The 2022 Major League Soccer season is set to begin this upcoming weekend, with all 28 clubs in action on Saturday and Sunday. A national team is boosted by a thriving domestic competition, providing opportunities for local talents to grow and serving as “a cornerstone” of the sport. Paxten Aaronson may be the next player to emerge from the Philadelphia Union organization which is becoming quite the development hub. The 18-year-old midfielder put in some impressive performances last year and showed hints of a high potential ability.
The brother of USMNT regular Brenden, Aaronson was born in Medford, New Jersey and played for Real Jersey FC. He joined the Philadelphia Union Academy Juniors program at eight years old. While attending YSC Academy, the “attacking talent” was considered a top prospect “with similar precision” and “in many ways a spitting image” of his elder sibling.
In July of 2020, the club promoted him to the reserve team. A month later, he was signed to a Homegrown contract set to begin the next season. “At 16 years old, Paxten already knows how to create opportunities for himself and his teammates on the pitch,” said Sporting Director Ernst Tanner. “He has impressed our technical staff with his ability to play a final ball, and he’s an intelligent player and a hard worker.”
Aaronson made 14 appearances in the USL Championship, impressing observers with his readiness for the professional game. His first goal came in a 2-1 loss to Atlanta United. During the offseason, Werder Bremen brought him in for a training stint, but an additional spell at Hoffenheim was canceled due to the COVID-19 pandemic.
“I thought I played well,” Aaronson told the Keeping It Simple podcast. “I was obviously a little nervous going into it just because I wanted to make an impact and I wanted to start off on the right foot, but the pace and like just everyone being so physical and stronger you definitely have to learn and adapt quickly. I thought it was good.”
Aaronson began his debut professional season on the outskirts of the squad, playing a mere two minutes until August, forced to “earn every opportunity through hard work in training.” He eventually received regular playing time, starting and scoring in an August 2-1 loss to the New England Revolution. In the 30th minute, the midfielder received a pass at the top of the box, evaded three defenders, and blasted his shot into the top corner, earning the league’s Goal of the Week honor.
His second goal came two weeks later, converting the match-winner in a 2-1 victory over FC Cincinnati with a calm header. The third came a few weeks later against the same opponent, taking a touch at the top of the box before beating the goalkeeper with a low, driven shot. Aaronson ended the season with 16 appearances across all competitions, gaining experience in a “hostile environment” during the CONCACAF Champions League. According to Tom Bogert of MLSSoccer.com, RB Leipzig and Red Bull Salzburg are following his progress “with interest.”
“Since the beginning of the year, I’ve obviously seen tremendous growth for myself on and off the field,” Aaronson told American Soccer Now in November. “And I think that just comes with being around older guys in the locker room, you have to mature more and just take more ownership and responsibility of yourself. And also things just like getting extra work in after training or getting extra gym work, being always hungry for more… And then as the minutes come, just being that No. 10 who creates of a lot of goal situations, getting double-digit goals, multiple assists, just being a creative threat that teams look at on the sheet and realize he can produce something.”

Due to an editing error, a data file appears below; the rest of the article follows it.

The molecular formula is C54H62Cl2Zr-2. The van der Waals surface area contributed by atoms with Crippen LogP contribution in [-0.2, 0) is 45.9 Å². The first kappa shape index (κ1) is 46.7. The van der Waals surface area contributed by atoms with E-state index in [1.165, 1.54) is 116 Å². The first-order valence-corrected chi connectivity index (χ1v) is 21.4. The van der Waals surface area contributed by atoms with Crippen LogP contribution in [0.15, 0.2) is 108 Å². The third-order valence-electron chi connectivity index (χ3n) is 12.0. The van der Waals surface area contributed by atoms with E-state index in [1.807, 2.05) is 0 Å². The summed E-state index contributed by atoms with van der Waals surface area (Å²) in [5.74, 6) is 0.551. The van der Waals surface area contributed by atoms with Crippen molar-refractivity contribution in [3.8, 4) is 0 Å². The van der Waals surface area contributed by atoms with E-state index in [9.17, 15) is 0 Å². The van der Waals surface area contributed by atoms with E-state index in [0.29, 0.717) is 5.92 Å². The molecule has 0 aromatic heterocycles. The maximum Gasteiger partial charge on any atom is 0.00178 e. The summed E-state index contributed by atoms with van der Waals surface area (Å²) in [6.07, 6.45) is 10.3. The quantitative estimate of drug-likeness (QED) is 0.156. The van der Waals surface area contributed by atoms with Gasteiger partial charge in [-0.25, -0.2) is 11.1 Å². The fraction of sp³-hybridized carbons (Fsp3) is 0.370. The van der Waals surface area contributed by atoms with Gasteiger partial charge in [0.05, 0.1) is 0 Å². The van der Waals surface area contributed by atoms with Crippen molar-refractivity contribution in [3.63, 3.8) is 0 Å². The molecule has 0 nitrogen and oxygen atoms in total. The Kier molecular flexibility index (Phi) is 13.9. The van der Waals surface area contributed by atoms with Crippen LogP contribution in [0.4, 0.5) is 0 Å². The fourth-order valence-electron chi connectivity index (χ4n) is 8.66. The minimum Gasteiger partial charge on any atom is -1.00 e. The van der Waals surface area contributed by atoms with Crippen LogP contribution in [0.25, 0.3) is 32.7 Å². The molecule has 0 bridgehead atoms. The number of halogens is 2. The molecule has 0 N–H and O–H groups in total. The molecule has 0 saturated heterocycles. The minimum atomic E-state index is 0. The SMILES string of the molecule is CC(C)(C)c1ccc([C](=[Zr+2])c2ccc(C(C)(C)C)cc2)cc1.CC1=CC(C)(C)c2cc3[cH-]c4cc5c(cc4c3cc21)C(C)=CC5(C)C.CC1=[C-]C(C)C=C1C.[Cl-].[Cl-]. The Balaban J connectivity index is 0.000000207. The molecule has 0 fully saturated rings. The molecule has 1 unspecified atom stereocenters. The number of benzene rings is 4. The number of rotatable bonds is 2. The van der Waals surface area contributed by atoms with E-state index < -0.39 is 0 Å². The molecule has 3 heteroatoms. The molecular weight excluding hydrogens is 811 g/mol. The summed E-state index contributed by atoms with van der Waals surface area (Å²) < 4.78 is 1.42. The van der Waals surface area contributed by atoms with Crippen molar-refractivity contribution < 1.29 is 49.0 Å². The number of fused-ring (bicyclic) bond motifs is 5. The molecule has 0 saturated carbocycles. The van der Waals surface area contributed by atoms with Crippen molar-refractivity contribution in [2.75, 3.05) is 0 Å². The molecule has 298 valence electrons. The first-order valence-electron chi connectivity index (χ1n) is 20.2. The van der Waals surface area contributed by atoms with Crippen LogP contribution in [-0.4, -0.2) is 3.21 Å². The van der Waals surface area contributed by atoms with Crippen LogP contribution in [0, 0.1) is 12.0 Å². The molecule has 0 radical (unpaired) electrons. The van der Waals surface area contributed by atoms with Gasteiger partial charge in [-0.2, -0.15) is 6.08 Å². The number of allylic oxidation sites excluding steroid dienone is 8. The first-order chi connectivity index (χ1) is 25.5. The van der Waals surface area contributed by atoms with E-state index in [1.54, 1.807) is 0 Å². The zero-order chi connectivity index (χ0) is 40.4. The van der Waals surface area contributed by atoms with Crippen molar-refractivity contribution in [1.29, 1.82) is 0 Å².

At the international level, Aaronson has received consistent call-ups to the United States program since the U-14 level. He was named to the squad that competed at last November’s Revelations Cup and appeared in the first two matches, against Brazil and Colombia. Under-20 manager Mikey Varas included him in a recent camp to prepare for the summer’s CONCACAF U-20 Championship, “which will serve as qualification to the 2023 FIFA U-20 World Cup and the 2024 Summer Olympics.”
Aaronson is primarily an attacking midfielder but has also lined up at striker and has “no problem at the eight.” Observers consider him “more of a number ten and more of a goal-scorer than [his brother].” He has “fantastic energy” and the “ability to unbalance his opponent off the dribble” with “tremendous” passing vision. Football Talent Scout praises his pace, passing, vision, creativity, and technique. As expected from a player in the Union organization, his defensive and pressure statistics are in the top tier for his position, working hard for the full 90 minutes.
“[He’s an] intelligent player, who finds the space well between the lines,” wrote Jacek Kulig. “[Aaronson is a] creative player with good technical ability, 1vs1 short-dribbling skills, close ball control, fast direction, shots in possession, and vision to make through passes to teammates… [He is a] player that always tries to find a vertical option in his game, so he is very capable of pushing his team forward to finishing positions… and displays a natural technique to make fast decisions in tight spaces.”
Each year, new prospects emerge from every league across the world, developing into the stars of tomorrow. At 18, Aaronson already has a season of first-team football and several goals under his belt, ready to take a big step forward. The Philadelphia Union recently moved a few veterans, opening space for younger members of the roster to take on bigger roles. The midfielder could improve on his performance from last season and begin attracting serious transfer interest, perhaps following in the footsteps of his brother or choosing to follow “a different path.”